In the north of the Urals, “movement” and “life” are exclusively equivalent concepts. When the trees crackle from frost in the forest, and the windows of cars that are peacefully standing in the parking lot of the camp site break by themselves, the cessation of movement can easily lead to a halt in life. A snowmobiler who ventured out of a heated hut in such weather and has in the future 450 kilometers through the frozen taiga, is distinguished by a noble resemblance to a suicide. But only in such harsh conditions do you begin to truly appreciate life.
Some time ago I had the opportunity to travel on a snowmobile in Lapland. By and large, there was nothing special about this trip, with the exception of one circumstance, which may shock an initiated person.
It turned out that the northern regions of Scandinavia are literally riddled with full-fledged snowmobile roads, which there are equated in status with automobile roads.
For Scandinavians, a snowmobile is exactly the same everyday means of transportation, so snowmobilers have their own roads and intersections, their own road signs and even their own police.
Later, when I changed to a car, I regularly noticed narrow, but carefully cleared snow trails along the traditional highways, along which “snowmobiles” moved quietly. We were told that in Finland, a snowmobiler who left the official road for the sake of virgin forest snow could run into serious problems with the police if he does not invent a sufficiently serious reason for this act – well, let’s say, to see how his deer feel there, living on free grazing. … In general, snowmobiling in northern Europe looks extremely orderly.
And what about the Urals? Our winter forests are plowed mainly by wild adventurers who have deliberately exchanged the benefits of civilization for the notorious “unity with nature.” Specially paved snowmobile tracks in the mind of the Ural snowmobiler have the same status as honest traffic cops – that is, comparable to the absurd. Meanwhile, the forests and mountains of the Ural north are an amazing natural and tourist resource, for the competent development of which almost no one undertook. Konstantin Kuznetsov, head of the Adventurers’ Club and a distinguished traveler to places far from the sofa and TV, undertook to correct this disdainful attitude towards extreme tourism lovers.
Konstantin’s global plan is to lay a monstrously long snowmobile track that would connect Yekaterinburg and Salekhard, that is, it would lead directly to the coast of the Arctic Ocean. According to the snowmobile strategist, the Sever project is slowly being implemented, and a certain number of kilometers have already been explored. And now, in fact, it will become clear why there was such a long introduction. Konstantin invited us to take part in laying – more precisely, reconnaissance – a part of this very snowmobile “road of joy”.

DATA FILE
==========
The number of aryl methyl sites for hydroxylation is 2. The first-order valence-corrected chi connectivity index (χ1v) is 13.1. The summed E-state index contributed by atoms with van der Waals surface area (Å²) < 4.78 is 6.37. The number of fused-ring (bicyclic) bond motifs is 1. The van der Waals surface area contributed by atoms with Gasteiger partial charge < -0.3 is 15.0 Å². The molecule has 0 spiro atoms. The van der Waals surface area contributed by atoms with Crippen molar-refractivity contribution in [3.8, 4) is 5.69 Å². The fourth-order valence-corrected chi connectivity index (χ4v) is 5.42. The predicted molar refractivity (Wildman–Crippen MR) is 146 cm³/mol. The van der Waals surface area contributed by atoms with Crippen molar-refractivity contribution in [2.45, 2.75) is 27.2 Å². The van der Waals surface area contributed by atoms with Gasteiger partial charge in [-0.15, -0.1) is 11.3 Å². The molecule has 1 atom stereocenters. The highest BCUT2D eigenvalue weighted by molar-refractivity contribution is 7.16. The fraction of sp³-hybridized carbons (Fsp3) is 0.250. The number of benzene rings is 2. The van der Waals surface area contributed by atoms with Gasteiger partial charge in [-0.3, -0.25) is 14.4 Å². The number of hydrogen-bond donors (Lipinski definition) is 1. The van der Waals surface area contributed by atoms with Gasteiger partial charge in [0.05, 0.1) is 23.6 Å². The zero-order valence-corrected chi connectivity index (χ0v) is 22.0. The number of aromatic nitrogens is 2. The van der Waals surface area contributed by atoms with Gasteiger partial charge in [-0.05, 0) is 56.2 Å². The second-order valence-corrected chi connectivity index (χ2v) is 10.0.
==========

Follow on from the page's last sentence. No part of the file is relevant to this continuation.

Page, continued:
For three days of travel, we had to go just almost half a thousand kilometers, drawing with caterpillars on the snow of the Northern Urals a kind of isosceles triangle.
The fun began in the evening before the start, when the thermometers of the Serebryansky Kamen tourist center began to fall steadily and inevitably. However, in the evening by the warm stove behind a wall of thick logs, which fenders you from the frost, this behavior of the mercury column served only as an excuse for jokes of varying degrees of severity. However, when in the morning the fall not only did not stop, but continued, there was no time for fun.
Going out at dawn into the courtyard of the camp site, turned into an impromptu technical park, I displayed the magic number “-39″ on the frosty glass of my car. After an hour of fiddling with snowmobiles, passing by, I noticed that one of the group members added an optimistic “Fuck! -42! ” Who had the time to break away from the procedure for starting and warming up the equipment, I never found out.
Everyone was busy as hell.
It turned out that starting a carburetor two-stroke engine in such cold weather as simple as an ax and a damn hardy Yamaha is a whole science. A process that consists of a strictly defined set of actions performed in the proper order, and you get tired of them from being unaccustomed just damn it. But, according to Konstantin, for an experienced traveler, this is just something like morning exercises, although it takes a lot of time.
However, how can anyone do it: the group got together quite motley, with equipment of different levels. In total, 12 crews were supposed to help Konstantin in laying the next section of the route, which subsequently planned to take part in even more extreme expeditions. And in the current three-day trip, it was supposed to get acquainted, rub in and find contact – snowmobilers call it “rolling.”
The more difficult the journey, the more confidence everyone should feel in their columnmate.